About a third of the financing is expected to come from additional sources, which Mr. Tucker declined to identify. To make up the rest, the project's governing board in October agreed to devise a fee structure to charge states for participating. Under the plan, states would pay, depending on population, between $50,000 and $175,000 in the first year and between $100,000 and $500,000 in subsequent years.
"These are not huge sums,'' Mr. Tucker said. "But if a state can't pay the fee, it will not be a member.''
Mr. Lepley observed that, in addition to raising funds, the fee system will provide states with "ownership'' of the project.
"This will make the New Standards Project more accountable to participating states,'' he said. "I think that's healthy.''
Stepping Up to Bat
Several states--including California, which has been feeling a severe fiscal squeeze--have already indicated that they plan to make the contribution.
"We're the first ones to step up to bat and say, 'Yes,' '' said Dale C. Carlson, the director of the California Assessment Program. The state is using funds from the ãáð to pay its fee to the project, he said.
Mr. Carlson said the project represents "a very good investment in the future.'' He noted that it is consistent with the direction the state's assessment program is moving.
He predicted that, over the next few years, the state assessment program will incorporate elements from the national project.
"It will definitely be merged down the line,'' Mr. Carlson said.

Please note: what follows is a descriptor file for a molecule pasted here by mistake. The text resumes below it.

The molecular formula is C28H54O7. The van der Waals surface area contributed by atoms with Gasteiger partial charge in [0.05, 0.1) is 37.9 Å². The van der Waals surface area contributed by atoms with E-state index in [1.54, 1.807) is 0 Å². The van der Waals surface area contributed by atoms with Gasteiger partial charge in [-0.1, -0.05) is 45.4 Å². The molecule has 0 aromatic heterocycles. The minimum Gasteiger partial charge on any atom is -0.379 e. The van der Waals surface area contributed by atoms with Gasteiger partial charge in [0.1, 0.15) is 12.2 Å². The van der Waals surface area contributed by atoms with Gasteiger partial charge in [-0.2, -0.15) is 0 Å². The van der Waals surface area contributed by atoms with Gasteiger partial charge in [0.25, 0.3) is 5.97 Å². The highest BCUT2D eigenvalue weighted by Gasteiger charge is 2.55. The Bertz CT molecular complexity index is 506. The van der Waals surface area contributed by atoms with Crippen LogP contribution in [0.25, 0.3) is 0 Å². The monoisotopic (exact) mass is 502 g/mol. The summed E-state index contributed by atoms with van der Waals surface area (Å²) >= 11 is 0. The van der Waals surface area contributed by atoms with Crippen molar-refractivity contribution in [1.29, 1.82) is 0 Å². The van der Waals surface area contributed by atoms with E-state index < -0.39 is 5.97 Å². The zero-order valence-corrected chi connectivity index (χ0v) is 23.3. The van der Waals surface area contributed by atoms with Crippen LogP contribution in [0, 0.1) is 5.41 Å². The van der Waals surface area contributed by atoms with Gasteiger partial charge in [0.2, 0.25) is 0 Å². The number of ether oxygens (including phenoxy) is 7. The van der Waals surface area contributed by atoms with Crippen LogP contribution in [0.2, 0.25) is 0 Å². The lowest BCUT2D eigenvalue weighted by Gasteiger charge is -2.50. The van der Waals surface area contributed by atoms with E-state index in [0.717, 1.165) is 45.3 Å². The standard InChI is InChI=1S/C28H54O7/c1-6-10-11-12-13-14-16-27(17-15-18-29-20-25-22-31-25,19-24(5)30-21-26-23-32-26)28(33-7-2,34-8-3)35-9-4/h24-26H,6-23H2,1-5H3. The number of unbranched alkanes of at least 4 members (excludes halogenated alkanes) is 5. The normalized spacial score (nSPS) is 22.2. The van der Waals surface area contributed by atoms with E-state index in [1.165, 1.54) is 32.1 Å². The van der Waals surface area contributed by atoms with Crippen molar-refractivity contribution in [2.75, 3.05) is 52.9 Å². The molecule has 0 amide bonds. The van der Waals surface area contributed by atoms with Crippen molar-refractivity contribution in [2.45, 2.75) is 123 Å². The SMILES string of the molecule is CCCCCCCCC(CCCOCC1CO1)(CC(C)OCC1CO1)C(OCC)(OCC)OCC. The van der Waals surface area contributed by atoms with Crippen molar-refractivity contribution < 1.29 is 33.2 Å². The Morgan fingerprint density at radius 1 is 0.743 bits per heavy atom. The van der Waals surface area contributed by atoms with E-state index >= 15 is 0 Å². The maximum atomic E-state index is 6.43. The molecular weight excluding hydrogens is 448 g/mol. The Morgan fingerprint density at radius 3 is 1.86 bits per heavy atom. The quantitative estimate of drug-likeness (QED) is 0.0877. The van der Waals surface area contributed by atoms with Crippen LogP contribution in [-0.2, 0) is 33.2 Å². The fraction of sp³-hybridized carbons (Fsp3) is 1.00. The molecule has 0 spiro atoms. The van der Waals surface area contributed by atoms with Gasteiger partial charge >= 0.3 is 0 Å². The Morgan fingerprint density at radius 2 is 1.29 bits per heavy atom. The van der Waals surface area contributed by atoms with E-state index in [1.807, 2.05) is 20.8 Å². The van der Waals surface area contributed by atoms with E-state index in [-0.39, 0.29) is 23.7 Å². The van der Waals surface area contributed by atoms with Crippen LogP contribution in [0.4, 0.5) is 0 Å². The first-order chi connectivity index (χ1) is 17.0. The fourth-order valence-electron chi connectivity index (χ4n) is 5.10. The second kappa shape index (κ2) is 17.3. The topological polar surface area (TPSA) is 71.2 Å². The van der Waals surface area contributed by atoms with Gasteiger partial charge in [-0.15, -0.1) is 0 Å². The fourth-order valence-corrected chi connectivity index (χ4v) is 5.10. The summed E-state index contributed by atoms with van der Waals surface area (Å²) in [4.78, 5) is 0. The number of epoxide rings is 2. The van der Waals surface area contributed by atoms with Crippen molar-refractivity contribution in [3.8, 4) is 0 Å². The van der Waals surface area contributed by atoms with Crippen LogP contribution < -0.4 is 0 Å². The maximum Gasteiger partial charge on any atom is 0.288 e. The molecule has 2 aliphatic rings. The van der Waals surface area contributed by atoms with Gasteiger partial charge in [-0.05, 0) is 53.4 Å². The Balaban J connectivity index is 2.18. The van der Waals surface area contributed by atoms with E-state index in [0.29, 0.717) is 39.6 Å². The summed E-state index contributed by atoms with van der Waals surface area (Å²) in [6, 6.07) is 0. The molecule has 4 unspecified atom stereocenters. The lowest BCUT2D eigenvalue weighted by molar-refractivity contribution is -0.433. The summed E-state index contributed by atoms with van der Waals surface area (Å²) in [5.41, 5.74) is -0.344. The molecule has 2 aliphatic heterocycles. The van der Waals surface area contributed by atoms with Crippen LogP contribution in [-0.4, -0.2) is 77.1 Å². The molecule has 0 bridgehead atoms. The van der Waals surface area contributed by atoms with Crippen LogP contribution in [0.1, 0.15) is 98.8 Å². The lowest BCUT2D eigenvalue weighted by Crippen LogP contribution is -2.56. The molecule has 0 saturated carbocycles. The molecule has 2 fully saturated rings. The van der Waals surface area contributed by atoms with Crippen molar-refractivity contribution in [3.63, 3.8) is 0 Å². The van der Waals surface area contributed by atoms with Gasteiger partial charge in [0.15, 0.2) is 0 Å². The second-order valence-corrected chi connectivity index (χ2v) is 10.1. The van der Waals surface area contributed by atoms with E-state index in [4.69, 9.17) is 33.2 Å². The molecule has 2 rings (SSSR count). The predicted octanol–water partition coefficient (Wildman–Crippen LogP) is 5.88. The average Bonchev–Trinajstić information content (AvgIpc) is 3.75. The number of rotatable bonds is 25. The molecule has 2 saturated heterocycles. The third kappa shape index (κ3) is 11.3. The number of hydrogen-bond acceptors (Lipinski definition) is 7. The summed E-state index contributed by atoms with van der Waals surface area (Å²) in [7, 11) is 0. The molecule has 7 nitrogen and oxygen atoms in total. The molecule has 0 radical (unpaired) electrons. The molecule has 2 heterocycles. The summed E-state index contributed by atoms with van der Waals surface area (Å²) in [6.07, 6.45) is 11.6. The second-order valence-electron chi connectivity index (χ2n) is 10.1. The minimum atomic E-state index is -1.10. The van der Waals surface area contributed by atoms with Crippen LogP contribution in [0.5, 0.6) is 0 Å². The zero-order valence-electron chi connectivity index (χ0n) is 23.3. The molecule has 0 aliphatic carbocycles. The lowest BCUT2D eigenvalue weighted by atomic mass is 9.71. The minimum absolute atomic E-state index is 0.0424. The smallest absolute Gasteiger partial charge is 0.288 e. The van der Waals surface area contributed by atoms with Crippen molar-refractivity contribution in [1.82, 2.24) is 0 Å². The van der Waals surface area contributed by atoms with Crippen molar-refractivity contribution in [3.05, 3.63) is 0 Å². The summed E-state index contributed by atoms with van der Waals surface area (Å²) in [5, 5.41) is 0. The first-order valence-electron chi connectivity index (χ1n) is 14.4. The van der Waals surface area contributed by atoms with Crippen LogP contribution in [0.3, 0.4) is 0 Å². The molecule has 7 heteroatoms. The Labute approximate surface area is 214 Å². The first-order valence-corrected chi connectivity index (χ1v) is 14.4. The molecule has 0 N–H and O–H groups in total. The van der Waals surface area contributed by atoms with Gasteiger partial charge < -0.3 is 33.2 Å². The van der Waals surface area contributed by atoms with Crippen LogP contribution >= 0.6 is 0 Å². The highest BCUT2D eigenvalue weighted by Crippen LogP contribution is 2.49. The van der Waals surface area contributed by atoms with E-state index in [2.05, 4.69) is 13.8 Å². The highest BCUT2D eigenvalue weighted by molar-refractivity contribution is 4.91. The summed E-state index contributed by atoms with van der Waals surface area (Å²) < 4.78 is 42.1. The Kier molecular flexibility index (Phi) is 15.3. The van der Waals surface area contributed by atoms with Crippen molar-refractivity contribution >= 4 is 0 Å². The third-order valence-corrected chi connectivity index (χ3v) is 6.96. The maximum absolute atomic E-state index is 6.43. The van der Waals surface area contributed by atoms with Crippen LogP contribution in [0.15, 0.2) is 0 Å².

Richard P. Mills, the commissioner of education in Vermont, said that officials in his state consider the New Standards Project a cost-effective way of developing assessment tasks that match the state's program.
"It would be prohibitively expensive for us to develop a full array of assessments entirely on our own,'' Mr. Mills said. "This allows us to work with people from around the country who are of like mind.''
Mr. Lepley added that, in Iowa, which has no statewide assessment program, the project offers an opportunity to see how the state's students compare with those of other states and other nations. The New Standards Project is surveying performance standards of other countries in an effort to provide "international benchmarks.''
'Adaptable to Whole Country'
Mr. Tucker noted that any additional states that seek to join the project will be asked to pay higher fees than those for current participants.
"If we didn't do that,'' he explained, "it would pay a state to wait until all the products were ready.''
In addition, he said, new states will have to accept all the rules that project participants have adopted for themselves. These include certifying that students have an opportunity to learn the material the examinations measure, certifying levels of competency for teachers trained in the system, and participating in an auditing system.
Although the project is voluntary, it could eventually become a national system of assessments, Mr. Tucker observed.
When Congress reconvenes next month, it is expected to revisit the issue of establishing a national body to oversee the development of such a system, which President-elect Bill Clinton favors.
"The technology of the system is perfectly adaptable to the whole
nation,'' Mr. Tucker said. "Whether the country chooses to go that way
is a political decision.''